Design for a frieze, circa 1920s, John Kauffmann carbon print,  AGNSW Collection


ACP: Yes, but the Pictorialists demanded to be seen in artistic terms rather than in purely photographic terms. Therefore, one is obliged to assess the work qualitatively, in terms of its achievements vis a vis other media at the time.

Gael: Yes, but the thing is that we might compare Pictorialism with the development of abstract painting, but in fact Pictorialism was well matched in its interests and topicality at the time by, particularly, graphic arts.  You could ask whether etchings by Syd Long are comparable to proto-abstract works by Kandinsky. I wasn't the case that they were so much behind the times. The whole of the art scene was much more conservative and it filled different functions.  There were plenty of other painters and graphic artists doing similar kinds of work – and it was seen as a new taste then, this taste for an impressionist effect, a poetic impressionism. For example, in Adelaide there was great controversy over Syd Long's 'The Valley', which was very tentatively art nouveau style. You've got to remember that was the context in which they saw themselves as being new and different, not our hindsight on the development of a more abstract art.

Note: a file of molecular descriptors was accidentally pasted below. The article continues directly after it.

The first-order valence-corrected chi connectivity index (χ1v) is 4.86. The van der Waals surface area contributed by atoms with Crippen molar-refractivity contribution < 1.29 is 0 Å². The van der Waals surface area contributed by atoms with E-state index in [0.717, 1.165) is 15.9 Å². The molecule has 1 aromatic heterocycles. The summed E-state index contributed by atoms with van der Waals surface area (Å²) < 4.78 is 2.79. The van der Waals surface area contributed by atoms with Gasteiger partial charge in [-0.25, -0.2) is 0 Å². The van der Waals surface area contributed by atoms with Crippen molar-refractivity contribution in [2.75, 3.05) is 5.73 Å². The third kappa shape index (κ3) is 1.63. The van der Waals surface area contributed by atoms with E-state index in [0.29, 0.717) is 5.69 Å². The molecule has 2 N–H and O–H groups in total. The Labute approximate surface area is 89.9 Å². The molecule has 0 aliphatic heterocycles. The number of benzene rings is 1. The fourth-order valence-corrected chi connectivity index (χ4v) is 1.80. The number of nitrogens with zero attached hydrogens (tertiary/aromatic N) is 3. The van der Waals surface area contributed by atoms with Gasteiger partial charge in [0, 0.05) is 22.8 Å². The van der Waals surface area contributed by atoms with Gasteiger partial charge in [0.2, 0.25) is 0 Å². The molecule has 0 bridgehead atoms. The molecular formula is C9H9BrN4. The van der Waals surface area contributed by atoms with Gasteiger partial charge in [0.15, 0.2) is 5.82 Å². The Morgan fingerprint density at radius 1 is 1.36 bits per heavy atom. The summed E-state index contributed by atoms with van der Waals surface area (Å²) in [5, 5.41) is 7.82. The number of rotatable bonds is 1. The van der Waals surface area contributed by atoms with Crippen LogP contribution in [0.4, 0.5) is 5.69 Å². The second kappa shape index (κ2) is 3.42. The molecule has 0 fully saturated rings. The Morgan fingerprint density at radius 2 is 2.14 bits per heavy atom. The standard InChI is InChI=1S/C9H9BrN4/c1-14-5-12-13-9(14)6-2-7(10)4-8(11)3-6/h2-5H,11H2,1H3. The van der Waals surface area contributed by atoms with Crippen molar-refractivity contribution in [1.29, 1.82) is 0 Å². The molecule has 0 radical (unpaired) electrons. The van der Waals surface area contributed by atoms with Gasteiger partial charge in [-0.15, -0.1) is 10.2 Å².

ACP: What has been the effect of researching the Pictorialist era on your thinking about the medium?

Gael: I was doing research on what was regarded as a joke, a cul-de-sac in the history of photography. Certainly, Gern-sheim and the first historians of the medium, who wrote from a strong commitment to a realist aesthetic, tended to put out a picture of Pictorialism as something that, in Stieglitz's words, when he repudiated early Pictorialism, confused "art likeness with art" in photography.  We still largely operate from the notion that photography's inherently a realistic medium, and there's a moral obligation as well to remain within that definition of photography.

Pictorialism seemed, in its anti-realism, to be a mistake. I started out with the same view; I found it very difficult because I was a seventies street photographer by training.  If I wasn't trying to make street photography myself, I was interested in other street photographers, or I was interested in the 'thing in itself school of Edward Weston.  I found it very hard; the retouching on the prints, for a start, was always a shock. But since I've studied the history, I now don't have anything like that confidence that contemporary photography is so essentially different in the way it operates, from the way the Pictorialists operated.


Lawyer Cane 1890-1910 Anon,  AGNSW Collection


In fact, I see a lot of parallels between the Pictorial era – which was very art conscious, with a predominantly salon-like approach to photography and an art-for-arts-sake aesthetic – and our contemporary era, as opposed to the latter forties, postwar era, which was dominated by photojournalism and documentary photography, and a concern for realism, humanism and social concerns.  We now seem to be in a very aesthetic phase. Some of that sense of moral purpose of documentary work seems to be faltering – I think that's a shame.